formally communicate.
In prenatal brain asymmetries, around two-thirds of cases show the leftward bias. The
same ratio applies to the asymmetry of the temporal planum in both infants and adults
accord to Geschwind. Holloway reports the incidence of right-handedness in the
chimpanzee is also around 6570 percent, as is a clockwise torque, in which the right
hemisphere protrudes forwards and the left hemisphere rearwards, in both humans and
great apes. According to Precvic, these and other asymmetries have led to the suggestion
that a default asymmetry of around 65-70 percent, in great apes as well as humans, is
inborn, with the asymmetry of human handedness and cerebral asymmetry for language
increased to around 90 percent by cultural literacy.
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Handedness and cerebral asymmetry are not only variable, but they are also imperfectly
related. Some 95-99 percent of right-handed individuals are left-brained for language, but
so are about 70 percent of left-handed individuals. Brain asymmetry for language may
actually correlate more highly with brain asymmetry for skilled manual action, such as
using tools, which again supports the idea that language itself grew out of manual skill.
Also the manner in which handedness is inherited has been most successfully mod eled by
supposing that a gene or genes influence not whether the individual is right- or left-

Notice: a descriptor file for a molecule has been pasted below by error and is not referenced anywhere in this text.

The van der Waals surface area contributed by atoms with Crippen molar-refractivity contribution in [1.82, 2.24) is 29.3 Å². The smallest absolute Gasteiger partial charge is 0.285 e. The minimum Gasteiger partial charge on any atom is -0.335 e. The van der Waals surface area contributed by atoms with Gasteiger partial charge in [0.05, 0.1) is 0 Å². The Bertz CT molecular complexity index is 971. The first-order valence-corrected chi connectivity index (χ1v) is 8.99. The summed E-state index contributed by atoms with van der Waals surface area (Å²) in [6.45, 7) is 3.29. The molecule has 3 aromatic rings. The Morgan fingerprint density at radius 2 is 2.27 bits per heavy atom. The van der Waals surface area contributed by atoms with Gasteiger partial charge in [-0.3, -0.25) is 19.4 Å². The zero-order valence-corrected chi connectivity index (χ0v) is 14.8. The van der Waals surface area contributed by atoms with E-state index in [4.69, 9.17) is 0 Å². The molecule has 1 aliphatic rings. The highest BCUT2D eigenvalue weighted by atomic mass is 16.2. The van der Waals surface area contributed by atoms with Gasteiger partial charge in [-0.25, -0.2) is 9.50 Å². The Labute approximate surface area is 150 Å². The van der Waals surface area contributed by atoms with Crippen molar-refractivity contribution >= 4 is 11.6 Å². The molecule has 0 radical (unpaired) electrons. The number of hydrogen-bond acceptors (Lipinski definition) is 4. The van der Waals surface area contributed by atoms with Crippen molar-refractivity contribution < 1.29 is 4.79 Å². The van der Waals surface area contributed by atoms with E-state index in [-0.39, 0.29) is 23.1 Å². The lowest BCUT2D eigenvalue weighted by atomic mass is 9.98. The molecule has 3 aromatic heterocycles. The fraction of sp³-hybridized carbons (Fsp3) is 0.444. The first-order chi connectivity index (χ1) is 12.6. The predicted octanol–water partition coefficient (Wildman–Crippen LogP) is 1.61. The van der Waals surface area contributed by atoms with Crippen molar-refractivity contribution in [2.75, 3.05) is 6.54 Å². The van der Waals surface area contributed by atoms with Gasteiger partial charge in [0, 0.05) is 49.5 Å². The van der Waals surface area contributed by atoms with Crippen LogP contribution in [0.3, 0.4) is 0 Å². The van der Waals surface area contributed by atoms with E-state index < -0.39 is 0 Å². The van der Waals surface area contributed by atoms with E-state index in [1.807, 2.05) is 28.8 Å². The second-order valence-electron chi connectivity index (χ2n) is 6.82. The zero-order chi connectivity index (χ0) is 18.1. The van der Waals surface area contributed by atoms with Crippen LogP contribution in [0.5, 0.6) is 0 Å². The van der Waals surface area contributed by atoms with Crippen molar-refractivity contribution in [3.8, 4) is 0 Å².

handed, but whether a bias to right-handedness will be expressed or not. In those lacking
the right shift bias, the direction of handedness is a matter of chance; that is, left-
handedness arises from the lack of a bias toward the right hand, and not from a left-
hand gene.
Left-handed individuals have often been regarded as deficient or contrarian, but this may
be based more on prejudice than on the facts. Left-handers have excelled in all walks of
life. They include five of the past seven US presidents, sports stars, and Leonardo da
Vinci, perhaps the greatest genius of all time.




Works Cited
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right handedness: a comparison between humans and marine mammals. Dev
Psychobiol 56: 577587. doi: 10.1002/dev.21114
Lindell AK (2013) Continuities in emotion lateralization in human and nonhuman
primates. Front Hum Neurosci 7: 464. doi: 10.3389/fnhum.2013.00464
Ehert G (1987) Left hemisphere advantage in the mouse brain for recognizing ultrasonic
communication calls. Nature 325: 249251. doi: 10.1038/325249a0
Bauer RH (1993) Lateralization of neural control for vocalization by the frog (Rana
pipiens). Psychobiol 21: 243248.
Geschwind N, Levitsky W (1968) Human brain: left-right asymmetries in the temporal
speech region. Science 161: 186187. doi: 10.1126/science.161.3837.186
Holloway RL, de la Coste-Lareymondie MC (1982) Brain endocast asymmetry in
pongids and hominids: some preliminary findings on the paleontology of cerebral
dominance. Am J Anthropol 58: 101110. doi: 10.1002/ajpa.1330580111
Previc FH (1991) A general theory concerning the prenatal origins of cerebral
lateralization in humans. Psychol Rev 98: 299334. doi: 10.1037/0033-
295x.98.3.299